Accounting 210 Spearheads Supplemental Instruction Program


Warren Buffet famously proclaimed that “accounting is the language of business.” For students pursuing business careers, learning this new language and building a solid foundation for their professional careers begins in the introductory accounting class, AC210. The course, required for all business majors, challenges over 2,000 Culverhouse students each year as they discover “accounting and financial reporting concepts and the use of accounting information in financial and managerial decisions.” Culverhouse’s Instructor of Accounting Karen Miller (1996) stated that AC210 pushes students beyond memorization as it requires critical thinking. “There are some things that you can commit to memory that are very helpful, but across the board, you can’t just rely on memorization,” she explained. “You have to take it one step further, use your critical thinking skills to be able to put it into the business context for your client that you’re working with.”

Unsurprisingly, some students need extra assistance from a “translator” as they embark on the journey of learning this new language. That’s where Miller, along with Department Head of the Culverhouse School of Accountancy and Hilton Dean Chair of Accounting Dr. Rich Houston saw an opportunity. When supplemental instruction was chosen as by the University as a Quality Enhancement Project for this year, Miller and Houston thought the course would make an excellent match for the business school. They worked with the supplemental instruction team at the Capstone Center for Student Success to develop an implementation plan.

Partnering with RSM

Then, another opportunity arose: RSM, one of the six largest accounting firms in the country, was looking for new creative projects to support, with the goal of increasing both the quality of accounting instruction and the number of students interested in accounting careers. So, as part of that effort, they agreed to provide a significant grant to help kick off the program.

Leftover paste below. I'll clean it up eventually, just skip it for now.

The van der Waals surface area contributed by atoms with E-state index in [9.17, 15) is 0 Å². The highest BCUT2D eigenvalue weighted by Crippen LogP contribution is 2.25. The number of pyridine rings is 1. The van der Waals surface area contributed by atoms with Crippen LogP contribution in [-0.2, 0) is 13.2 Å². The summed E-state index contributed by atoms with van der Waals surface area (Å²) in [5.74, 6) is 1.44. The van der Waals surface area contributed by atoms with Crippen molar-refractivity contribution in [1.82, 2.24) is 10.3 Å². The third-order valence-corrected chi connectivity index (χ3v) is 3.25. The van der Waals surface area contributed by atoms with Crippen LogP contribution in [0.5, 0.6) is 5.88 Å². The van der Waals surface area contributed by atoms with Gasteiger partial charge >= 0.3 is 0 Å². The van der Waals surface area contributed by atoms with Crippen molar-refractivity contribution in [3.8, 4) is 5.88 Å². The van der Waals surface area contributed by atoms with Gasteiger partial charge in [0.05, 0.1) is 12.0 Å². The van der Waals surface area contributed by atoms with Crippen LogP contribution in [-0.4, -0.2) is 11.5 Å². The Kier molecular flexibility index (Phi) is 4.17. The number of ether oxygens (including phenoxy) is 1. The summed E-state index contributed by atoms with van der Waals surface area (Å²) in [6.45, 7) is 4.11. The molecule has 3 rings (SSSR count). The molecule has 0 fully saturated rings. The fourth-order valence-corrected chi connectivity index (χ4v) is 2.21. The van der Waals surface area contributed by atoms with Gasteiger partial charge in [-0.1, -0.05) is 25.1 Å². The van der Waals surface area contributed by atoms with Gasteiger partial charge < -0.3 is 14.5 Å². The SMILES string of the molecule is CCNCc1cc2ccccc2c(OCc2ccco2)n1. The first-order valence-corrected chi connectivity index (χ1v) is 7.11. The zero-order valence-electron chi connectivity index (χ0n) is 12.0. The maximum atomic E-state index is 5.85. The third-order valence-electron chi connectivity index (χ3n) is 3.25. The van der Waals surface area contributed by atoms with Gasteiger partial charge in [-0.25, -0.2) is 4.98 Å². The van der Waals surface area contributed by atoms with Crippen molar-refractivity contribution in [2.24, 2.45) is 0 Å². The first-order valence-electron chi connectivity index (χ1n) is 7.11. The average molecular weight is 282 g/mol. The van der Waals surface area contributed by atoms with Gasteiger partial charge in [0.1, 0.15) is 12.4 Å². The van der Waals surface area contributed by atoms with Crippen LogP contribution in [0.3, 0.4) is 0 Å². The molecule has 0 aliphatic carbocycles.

In November, Miller and some Masters of Tax Accounting (MTA) students were able to visit the RSM office in Birmingham and meet with several RSM leaders, many of them Manderson/Culverhouse graduates. “They were incredibly supportive and instrumental in the foundation’s decision to award us the grant,” Miller said.

“RSM is excited to help with the SI program,” said RSM Partner Shad Wilks. “A career in accounting has so many great opportunities and we see this program as a way to keep more students on this career path. The University does a great job preparing students and our profession has immediate needs for new talent.”

Supporting Students

Accounting 210 averages about 1200 students a semester. Now, there are approximately 15 supplemental instruction leaders who are embedded in the classroom and provide additional study groups and support services, as well as outreach to the students looking for ways to enhance their experience and perhaps explore accounting as a major.

“My favorite aspect of being an SI leader was learning how to adapt to different students’ learning styles,” said Student Instructor Jada Burroughs. “Whether it was through a hands-on approach, hearing the concept explained differently, or by visual learning, I truly enjoyed having students in my sessions and seeing the moment where a concept ‘clicked’ for them.”

“This semester, the instructors made a conscious effort to introduce a variety of improvements in the course,” said Culverhouse Senior Instructor of Accounting Daphne Palmer. “These changes include incorporating real-world examples, focusing on a range of study tips, and enhancing our lab sessions by introducing lab assignments with point values and quizzes. The impact of these changes has been notable, with students benefiting from the increased engagement through improved handouts and the gamification element introduced via Kahoot.”

Student Instructor Tyler Bynam said, “The part of being an SI leader I’ve enjoyed the most is seeing how much impact we have on the students. Students that come to our sessions regularly tell us how much our program has helped them in AC 210. They feel more confident going into their classes and tests, and knowing we have that kind of impact is my favorite part of being an SI Leader.”

“The Supplemental Instruction (SI) sessions have played a role in supporting the course adjustments,” said Instructor of Accounting Jessica Lloyd. “Students have expressed gratitude for the familiar faces they see both in class and during study sessions. Recognizing the need for additional resources, students have found valuable support in the SI sessions, complementing the existing resources available in the course.”

“The ultimate goal is to give more hands-on support to the students when they’re in the class,” Karen Miller said. “They are going to take what they learned through these efforts with AC210 and replicate that in STAT 260, MIS 200, and all other required courses. What we’ve learned from this will enable all of our business school core courses to potentially implement these initiatives and help in terms of retention and improving the experience for our first and second year students.”

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